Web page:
The Dangers that Face the Girl Child
By Teresa Doherty
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For the UN Day of the Girl Child, we had the privilege to interview Hon. Justice Teresa Doherty from Northern Ireland. Throughout her career she has dealt with both war crimes and cultural traditions that impacted on girls. She took some time to share some of her observations with us.
Justice Doherty heard evidence of events in 2 civil wars in Bougainville, Papua New Guinea, and Sierra Leone. She notices that, in the public view, child soldiers mean young boys. Certainly, they suffer greatly but the fact that many girls are also abducted and made into child soldiers is overlooked. Most importantly, girls in these contexts are sometime used as sex slaves by many other rebels. In Sierra Leone, she heard evidence that such girls were given to "SBUs" -- small boys units to be used for sex by the boy soldiers.
Even though rape has been described as a "weapon of war" and both declared a war crime, a crime against humanity and denounced by international and national institutions, it was a shock for her to hear girl witnesses say that the men had 'rights' to have sex with them if they were captured.
For Justice Doherty, the word 'right' is a powerful and some young witnesses seemed to almost accept that they could be mistreated so traumatically. Sometime, these girls who were forcefully abducted and raped were not accepted back into their families when the war ended because there was a belief that they were "tainted with rebel blood". They suffered more than many of the boys who were given some rehabilitation.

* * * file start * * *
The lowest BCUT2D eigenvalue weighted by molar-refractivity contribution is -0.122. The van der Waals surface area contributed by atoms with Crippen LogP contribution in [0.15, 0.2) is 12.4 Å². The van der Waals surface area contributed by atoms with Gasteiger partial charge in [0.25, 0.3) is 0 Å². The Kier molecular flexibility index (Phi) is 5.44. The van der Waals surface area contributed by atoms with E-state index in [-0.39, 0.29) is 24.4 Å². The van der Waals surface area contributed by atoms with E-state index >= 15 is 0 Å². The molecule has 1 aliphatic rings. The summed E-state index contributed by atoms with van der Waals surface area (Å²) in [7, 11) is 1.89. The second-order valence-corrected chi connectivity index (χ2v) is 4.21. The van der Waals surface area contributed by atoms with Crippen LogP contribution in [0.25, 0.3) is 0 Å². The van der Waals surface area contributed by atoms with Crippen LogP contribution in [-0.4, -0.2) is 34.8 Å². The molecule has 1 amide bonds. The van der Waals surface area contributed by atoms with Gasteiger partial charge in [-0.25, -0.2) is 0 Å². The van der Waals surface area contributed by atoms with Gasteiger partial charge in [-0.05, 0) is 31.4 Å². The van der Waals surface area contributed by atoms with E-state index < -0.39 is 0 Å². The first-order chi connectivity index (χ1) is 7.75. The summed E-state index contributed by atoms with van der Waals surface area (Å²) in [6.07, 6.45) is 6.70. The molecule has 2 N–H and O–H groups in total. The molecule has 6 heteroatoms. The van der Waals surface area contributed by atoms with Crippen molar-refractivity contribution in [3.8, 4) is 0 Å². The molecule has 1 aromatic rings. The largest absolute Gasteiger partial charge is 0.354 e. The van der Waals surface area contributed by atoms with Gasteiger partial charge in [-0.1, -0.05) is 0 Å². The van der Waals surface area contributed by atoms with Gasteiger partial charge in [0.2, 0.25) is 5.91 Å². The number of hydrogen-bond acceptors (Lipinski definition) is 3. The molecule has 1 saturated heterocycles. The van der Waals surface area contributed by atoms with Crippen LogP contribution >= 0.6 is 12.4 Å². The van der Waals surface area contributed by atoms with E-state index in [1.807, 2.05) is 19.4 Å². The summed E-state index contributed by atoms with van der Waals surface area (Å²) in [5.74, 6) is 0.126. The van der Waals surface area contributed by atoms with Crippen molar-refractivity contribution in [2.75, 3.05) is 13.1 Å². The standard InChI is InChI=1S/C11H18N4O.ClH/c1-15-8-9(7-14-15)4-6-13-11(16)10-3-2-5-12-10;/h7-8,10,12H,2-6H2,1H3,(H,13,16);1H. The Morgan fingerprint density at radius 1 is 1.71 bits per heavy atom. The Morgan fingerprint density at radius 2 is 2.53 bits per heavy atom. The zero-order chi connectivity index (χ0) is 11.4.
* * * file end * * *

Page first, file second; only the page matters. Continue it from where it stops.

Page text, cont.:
These consequences are often rooted in cultural practices. Other traditional practice harmful to girls in these contexts are arranged marriages and FGM. Justice Doherty has even heard girls who underwent initiation that included FGM consider themselves superior to classmates from ethnic groups that do not have such practices. She also once refused to make court orders to transfer a girl child as compensation.
To help address these issues, Justice Doherty helped in drafting legislation that would ban FGM. However, she thinks that it is the older women, the matriarchs, the grandmothers who adhere to many of these practices. Therefore, to ignite change, we must educate older women and convince them to move away from practices which harm both the health and rights of the girl child.